A) Sorting schemes for BM Monocytes and resident intestinal macrophages isolated from CX 3CR1-heterozygous CX 3CR1 GFP/+ C57BL/6 mice according to the following surface markers: CD117 -CD11b + CD115 + Ly6C high CX 3CR1/GFP int (monocytes); DAPI - CD45 + CD11b + CD64 + Ly6C -MHCII + (macrophages). ( B) Principal component analysis (PCA) of all 12346 genes expressed in BM monocytes and resident macrophages from the colon ad ileum of CX 3CR1 +/gfp mice. Analysis was performed in MATLAB. BM monocytes (n = 3); colon, ileum macrophages (n = 4, each) (Suppl. file 1, data sets 1, 2, 5).) ( C) Heat map of transcriptomes and representative genes. 6200 genes that show at least two fold change across all samples in the dataset divided to four clusters by the K-means algorithm in MATLAB. Visualization performed in Gene-E. (Suppl. file 1, data sets 1, 2, 5). GO pathway analysis of clusters. ( D) Example genes for the clusters in ( C).
Figure 1—figure supplement 2.. Analysis of host tissue for graft-derived cells.
A) Fluorescent images of ileum of CX 3CR1 GFP/+ mouse (top) and DTx-treated [CD11c-DTR > WT] BM chimeras engrafted with CX 3CR1 GFP/+ monocytes at the indicated days post-transfer. ( B) Flow cytometric analysis of engrafted (CD45.1) and host (CD45.2) intestinal macrophages in the adoptive transfer model involving monocyte engraftment of DTx-treated [CD11c-DTR > WT] BM chimeras; representative analyzed sample is from day eight post engraftment.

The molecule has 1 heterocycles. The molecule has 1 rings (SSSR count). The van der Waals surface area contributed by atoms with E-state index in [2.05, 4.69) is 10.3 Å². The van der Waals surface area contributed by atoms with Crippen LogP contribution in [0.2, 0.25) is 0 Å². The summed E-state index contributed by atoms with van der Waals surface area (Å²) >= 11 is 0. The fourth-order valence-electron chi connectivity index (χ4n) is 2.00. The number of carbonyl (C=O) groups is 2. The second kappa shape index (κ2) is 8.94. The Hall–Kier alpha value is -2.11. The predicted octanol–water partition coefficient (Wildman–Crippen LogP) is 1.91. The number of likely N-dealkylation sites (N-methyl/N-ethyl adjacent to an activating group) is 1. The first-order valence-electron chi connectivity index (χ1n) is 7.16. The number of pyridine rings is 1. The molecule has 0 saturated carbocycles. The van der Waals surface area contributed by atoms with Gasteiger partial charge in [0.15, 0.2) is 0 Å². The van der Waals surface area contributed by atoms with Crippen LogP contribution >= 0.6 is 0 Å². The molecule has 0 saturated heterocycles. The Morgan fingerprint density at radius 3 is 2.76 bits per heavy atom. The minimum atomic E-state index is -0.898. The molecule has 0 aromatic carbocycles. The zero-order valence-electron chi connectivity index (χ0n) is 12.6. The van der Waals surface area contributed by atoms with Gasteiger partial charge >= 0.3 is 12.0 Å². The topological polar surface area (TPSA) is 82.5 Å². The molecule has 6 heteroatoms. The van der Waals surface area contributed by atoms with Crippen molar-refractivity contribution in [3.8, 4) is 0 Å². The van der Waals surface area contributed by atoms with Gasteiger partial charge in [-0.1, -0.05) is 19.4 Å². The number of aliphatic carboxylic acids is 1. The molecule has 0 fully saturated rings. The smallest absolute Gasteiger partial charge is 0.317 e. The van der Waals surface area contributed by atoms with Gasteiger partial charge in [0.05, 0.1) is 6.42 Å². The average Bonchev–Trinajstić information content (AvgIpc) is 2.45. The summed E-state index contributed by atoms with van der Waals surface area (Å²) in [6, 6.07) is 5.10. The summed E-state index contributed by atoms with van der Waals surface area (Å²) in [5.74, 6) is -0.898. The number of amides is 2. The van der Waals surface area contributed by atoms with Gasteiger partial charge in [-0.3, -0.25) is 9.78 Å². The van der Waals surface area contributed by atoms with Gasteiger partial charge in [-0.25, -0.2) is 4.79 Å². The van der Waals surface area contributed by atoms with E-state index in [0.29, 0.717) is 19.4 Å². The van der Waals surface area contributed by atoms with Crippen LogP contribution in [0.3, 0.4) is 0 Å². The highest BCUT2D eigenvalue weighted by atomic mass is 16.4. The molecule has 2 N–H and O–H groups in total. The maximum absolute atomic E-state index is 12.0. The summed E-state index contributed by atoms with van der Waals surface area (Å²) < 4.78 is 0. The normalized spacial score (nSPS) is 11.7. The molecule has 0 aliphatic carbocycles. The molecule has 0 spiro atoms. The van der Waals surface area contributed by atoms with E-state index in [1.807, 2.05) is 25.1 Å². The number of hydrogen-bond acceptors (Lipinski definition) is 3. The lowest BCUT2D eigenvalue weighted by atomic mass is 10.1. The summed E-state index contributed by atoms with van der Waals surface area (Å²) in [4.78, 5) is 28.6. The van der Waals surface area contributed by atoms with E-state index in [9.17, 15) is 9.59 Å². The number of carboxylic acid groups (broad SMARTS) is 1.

Figure 1—figure supplement 3.. Pathway analysis of graft-derived cells.
A) Elbow plot to determine number of clusters. Since the plot was continuous, visual inspection was performed with different cluster numbers; according to cluster homogeneity we selected k = 7. ( B) Schematic of clusters related to Figure 1D. ( C) Metascape pathway analysis cluster II, genes shared by colonic and ileal monocyte graft-derived macrophages. ( D) Metascape pathway analysis of cluster III, genes preferentially expressed by colonic monocyte graft-derived macrophages. ( E) Metascape pathway analysis of cluster IV, genes preferentially expressed by ileal monocyte graft-derived macrophages.